Aesthetics & Identity in Blade Runner

Aesthetics and Identity in Blade Runner added to the Essays collection.

The essay addresses and discusses Blade Runner as a Gothic and postmodern work, in particular its use of Gothic tropes and aesthetics, notably transgression, terror and the Sublime, and the fragmentation of identity and derealisation of reality and knowledge. In the context, Edmund Burke’s, Ann Radcliffe’s and Jean-Francois Lyotard’s theories of the sublime and of terror are treated, as well as Jean Baudrillard’s theories of the hyperreal and symbolic death.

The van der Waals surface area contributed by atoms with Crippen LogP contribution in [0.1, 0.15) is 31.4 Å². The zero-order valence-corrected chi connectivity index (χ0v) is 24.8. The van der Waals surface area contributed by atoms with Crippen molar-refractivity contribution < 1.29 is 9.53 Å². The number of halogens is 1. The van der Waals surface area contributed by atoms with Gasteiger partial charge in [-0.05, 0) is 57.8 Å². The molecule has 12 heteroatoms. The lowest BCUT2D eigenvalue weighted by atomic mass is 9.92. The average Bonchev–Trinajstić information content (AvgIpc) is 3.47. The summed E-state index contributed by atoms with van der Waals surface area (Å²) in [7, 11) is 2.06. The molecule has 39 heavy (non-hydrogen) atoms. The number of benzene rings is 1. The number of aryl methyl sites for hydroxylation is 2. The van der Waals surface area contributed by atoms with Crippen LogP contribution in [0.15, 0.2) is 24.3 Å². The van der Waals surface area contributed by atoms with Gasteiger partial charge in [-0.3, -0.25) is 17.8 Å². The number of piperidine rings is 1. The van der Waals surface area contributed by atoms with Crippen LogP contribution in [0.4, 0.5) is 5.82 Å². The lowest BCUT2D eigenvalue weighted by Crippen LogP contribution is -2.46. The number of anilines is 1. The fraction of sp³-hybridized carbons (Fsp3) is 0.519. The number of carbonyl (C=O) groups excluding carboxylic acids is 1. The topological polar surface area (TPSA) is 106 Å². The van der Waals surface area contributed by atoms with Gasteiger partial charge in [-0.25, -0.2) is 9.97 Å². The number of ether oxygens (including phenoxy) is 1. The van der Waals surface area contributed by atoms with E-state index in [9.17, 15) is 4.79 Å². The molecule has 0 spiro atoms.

The Luddites

The Luddites added to the Essays collection.

In the midst of the war between England and revolutionary France, a minority of craftsmen rose up in revolt in the heart of industrial Northern England. They were named the “the Luddites”. Indignant at seeing their livelihoods and freedoms threatened by the increased use of machinery, they protested, rioted, and carried out sabotage.

The essay accounts for the conditions and events which led to the activities of the Luddites, the nature of those activities and the organisation of the Luddites, and how the British government responded to the situation.